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White Noise: Maya Jane Coles – Don’t Put Me In Your Box

Friday, 13 January 2012

Maya Jane Coles – Don’t Put Me In Your Box

Label: Hypercolour

Parallel Worlds

Something In The Air

Cutting It Fine

Since bursting onto the scene in 2010, Maya Jane Coles quickly dismissed the novelty of a genuinely talented female producer with a slew of great EPs on a range of labels, showcasing a real range within her distinct style; from stellar anthems like What They Say to the slow-mo sensuality of Senseless. She’s carved out a highly individual sound, frequently using clipped synth melodies and moody vocal samples to deadly effect. If I have any criticism of Coles’ sound, it’s that it can occasionally feel weightless in its smoothness and precision, with not an ounce of grit or darkness in her sleek productions. This EP won’t change my mind, because despite the defensive title it is business as usual for Coles, but yet again the sheer quality of these tunes wins you over, sucking you into their sultry grooves over repeated spins until they defiantly won’t leave your head.

The EP divides fairly easily into straight-cut dance numbers and slightly more deviant experiments, but all four of these tracks are pulled off with her trademark polished finesse. Standout opener Parallel Worlds is an explosive start to the set, with a three-chord bassline and tight percussion creating a strong groove from the off. Murky dancefloor vibes abound as it builds to an irresistable heads-down stomper with all the confidence and nuance that made Coles’ name. The EP is bookended with the other straight dance cut in the form of Cutting It Fine, which is an exquisite piece of moody Tech-House marrying sophisticated percussive patterns with a melodic vocal wail that shifts notes to brilliant effect. This is all before those hard, untreated synths dominate a lucid breakdown before being incorporated seamlessly into the main track.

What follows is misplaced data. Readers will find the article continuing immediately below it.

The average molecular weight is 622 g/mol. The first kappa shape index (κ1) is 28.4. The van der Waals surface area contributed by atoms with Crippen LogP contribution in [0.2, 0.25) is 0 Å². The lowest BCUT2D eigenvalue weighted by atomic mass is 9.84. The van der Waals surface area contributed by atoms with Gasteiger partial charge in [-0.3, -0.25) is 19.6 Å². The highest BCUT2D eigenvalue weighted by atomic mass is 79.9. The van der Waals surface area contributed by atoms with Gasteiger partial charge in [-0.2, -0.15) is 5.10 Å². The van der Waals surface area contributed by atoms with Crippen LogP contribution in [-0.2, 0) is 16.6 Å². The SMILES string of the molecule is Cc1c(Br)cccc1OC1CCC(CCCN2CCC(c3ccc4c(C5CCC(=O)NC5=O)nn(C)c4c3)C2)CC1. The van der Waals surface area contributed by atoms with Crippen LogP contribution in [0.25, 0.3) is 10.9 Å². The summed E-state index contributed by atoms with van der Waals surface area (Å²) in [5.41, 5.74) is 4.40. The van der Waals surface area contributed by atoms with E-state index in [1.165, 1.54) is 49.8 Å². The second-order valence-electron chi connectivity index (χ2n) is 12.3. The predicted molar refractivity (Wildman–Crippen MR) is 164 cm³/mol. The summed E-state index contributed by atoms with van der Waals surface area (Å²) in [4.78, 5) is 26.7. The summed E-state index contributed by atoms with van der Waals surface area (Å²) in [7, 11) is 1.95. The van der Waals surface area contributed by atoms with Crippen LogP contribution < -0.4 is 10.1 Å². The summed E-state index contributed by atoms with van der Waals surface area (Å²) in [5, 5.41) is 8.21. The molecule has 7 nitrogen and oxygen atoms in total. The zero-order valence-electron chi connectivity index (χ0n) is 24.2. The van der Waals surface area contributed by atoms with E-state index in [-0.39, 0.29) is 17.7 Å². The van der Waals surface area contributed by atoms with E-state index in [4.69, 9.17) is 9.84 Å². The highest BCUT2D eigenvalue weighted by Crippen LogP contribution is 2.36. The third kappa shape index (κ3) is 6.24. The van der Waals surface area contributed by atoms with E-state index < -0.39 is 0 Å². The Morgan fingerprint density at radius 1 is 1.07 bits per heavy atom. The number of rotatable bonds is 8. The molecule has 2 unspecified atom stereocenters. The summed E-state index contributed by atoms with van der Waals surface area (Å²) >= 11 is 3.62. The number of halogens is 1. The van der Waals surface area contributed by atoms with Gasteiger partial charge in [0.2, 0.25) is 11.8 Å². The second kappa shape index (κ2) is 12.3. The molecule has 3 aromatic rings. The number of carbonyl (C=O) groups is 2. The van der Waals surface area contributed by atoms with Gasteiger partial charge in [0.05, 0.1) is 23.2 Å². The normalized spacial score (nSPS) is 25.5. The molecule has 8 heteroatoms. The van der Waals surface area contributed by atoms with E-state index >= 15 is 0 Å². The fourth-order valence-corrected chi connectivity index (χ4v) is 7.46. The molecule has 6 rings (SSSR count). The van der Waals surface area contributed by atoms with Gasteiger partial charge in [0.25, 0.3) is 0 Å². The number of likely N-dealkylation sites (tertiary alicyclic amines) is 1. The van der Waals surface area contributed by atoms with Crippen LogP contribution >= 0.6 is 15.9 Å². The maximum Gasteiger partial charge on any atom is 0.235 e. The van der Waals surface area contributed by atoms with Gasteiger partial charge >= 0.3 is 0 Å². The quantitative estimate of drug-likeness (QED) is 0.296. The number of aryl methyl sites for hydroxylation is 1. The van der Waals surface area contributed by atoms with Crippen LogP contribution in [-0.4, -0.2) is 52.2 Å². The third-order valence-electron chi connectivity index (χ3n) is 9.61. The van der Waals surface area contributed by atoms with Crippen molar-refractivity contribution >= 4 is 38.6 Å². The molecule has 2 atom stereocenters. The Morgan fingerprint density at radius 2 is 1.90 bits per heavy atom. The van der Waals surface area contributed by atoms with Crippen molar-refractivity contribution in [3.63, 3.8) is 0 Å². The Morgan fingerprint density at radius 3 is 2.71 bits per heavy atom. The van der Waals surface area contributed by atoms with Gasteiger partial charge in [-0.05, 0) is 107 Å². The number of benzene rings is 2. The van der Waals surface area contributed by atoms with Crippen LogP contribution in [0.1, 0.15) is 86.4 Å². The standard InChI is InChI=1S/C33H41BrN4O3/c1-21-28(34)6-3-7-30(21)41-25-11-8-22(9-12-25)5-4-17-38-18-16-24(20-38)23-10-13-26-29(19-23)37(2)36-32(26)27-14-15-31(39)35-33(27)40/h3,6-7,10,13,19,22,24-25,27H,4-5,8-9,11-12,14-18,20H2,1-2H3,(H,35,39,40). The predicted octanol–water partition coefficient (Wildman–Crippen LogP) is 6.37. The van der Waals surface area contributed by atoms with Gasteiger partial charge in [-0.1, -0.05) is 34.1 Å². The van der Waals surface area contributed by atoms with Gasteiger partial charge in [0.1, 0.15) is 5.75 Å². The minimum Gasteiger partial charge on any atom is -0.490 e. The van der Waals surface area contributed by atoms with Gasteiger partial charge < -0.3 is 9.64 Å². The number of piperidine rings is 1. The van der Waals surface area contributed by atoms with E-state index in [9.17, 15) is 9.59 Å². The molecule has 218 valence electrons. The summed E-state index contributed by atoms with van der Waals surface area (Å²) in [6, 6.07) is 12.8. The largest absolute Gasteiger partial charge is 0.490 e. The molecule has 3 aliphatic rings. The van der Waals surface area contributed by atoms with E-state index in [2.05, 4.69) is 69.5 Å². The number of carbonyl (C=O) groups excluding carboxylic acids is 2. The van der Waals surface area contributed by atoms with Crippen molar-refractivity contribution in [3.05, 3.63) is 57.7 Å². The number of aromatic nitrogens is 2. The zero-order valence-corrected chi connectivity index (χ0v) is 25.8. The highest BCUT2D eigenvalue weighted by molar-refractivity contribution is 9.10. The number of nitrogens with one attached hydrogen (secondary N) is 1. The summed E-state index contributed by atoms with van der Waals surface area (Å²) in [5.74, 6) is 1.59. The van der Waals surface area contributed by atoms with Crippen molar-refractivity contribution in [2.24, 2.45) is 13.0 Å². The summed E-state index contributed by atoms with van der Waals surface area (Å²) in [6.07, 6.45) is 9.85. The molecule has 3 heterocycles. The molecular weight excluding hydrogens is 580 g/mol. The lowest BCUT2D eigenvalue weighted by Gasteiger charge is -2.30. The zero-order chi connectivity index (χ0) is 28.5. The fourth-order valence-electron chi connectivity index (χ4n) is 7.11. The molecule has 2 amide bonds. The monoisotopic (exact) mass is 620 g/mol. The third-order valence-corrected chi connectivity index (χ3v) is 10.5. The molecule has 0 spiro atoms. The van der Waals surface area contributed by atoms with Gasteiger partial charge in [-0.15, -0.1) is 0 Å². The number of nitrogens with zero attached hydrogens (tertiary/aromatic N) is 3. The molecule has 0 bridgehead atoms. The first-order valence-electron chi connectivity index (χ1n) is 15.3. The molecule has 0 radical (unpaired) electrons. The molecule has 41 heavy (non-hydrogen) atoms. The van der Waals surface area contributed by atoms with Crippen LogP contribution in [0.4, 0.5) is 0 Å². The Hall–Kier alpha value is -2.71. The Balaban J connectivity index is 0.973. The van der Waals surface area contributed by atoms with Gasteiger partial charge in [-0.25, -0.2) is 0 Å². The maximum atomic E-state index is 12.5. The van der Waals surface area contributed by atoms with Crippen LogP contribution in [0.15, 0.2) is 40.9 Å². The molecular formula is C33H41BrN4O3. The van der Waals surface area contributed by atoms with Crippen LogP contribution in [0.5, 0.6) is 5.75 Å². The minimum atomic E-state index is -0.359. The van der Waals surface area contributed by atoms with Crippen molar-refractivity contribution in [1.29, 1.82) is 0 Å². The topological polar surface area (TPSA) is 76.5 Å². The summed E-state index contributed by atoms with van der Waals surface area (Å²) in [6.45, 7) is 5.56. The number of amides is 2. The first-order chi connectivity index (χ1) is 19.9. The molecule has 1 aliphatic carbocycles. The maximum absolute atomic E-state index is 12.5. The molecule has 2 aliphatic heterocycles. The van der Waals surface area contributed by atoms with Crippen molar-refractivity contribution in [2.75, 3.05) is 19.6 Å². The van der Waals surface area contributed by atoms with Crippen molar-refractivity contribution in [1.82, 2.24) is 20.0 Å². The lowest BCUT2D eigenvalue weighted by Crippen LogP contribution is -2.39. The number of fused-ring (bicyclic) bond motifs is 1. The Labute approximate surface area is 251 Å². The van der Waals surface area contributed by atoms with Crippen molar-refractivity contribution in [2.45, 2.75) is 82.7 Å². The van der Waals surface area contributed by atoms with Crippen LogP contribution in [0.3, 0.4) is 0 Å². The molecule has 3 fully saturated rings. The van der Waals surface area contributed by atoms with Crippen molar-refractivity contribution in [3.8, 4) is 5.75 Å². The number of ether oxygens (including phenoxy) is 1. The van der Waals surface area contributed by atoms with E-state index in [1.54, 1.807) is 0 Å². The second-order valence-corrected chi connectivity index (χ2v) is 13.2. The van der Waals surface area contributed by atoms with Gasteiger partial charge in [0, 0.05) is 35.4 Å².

Having used both ends of the EP to yet again prove her dance chops, Coles uses the central two cuts to experiment a little, and the first example, Something In The Air, is a rousing success. The subdued and sexy cut uses soft twinkling synths and low-key percussion to simmer up a dangerous sensuality, topped off by the clear vocal line and moans half-drowned in the mix. Third cut Dub Child is a stab at the difficult world of Dub Techno,  with percussive and melodic lines layered slowly to create a nice tune that still feels a little insubstantial compared to its more overtly impressive preceding tracks.

Coles’ sounds creep under your skin until the grooves feel like they’re running through your veins, and her subtle use of complex melodic combinations is incredibly impressive, but I still can’t help but feel a little weight or an unpolished edge would really help ground her tunes. Disregarding my personal take on her sound, this is another example of Maya Jane Coles at her very best, creating note-perfect tunes purpose built for moody dancefloors. She continues to prove herself an exciting and varied producer, and the outlook looks very promising for her debut LP out later this year.


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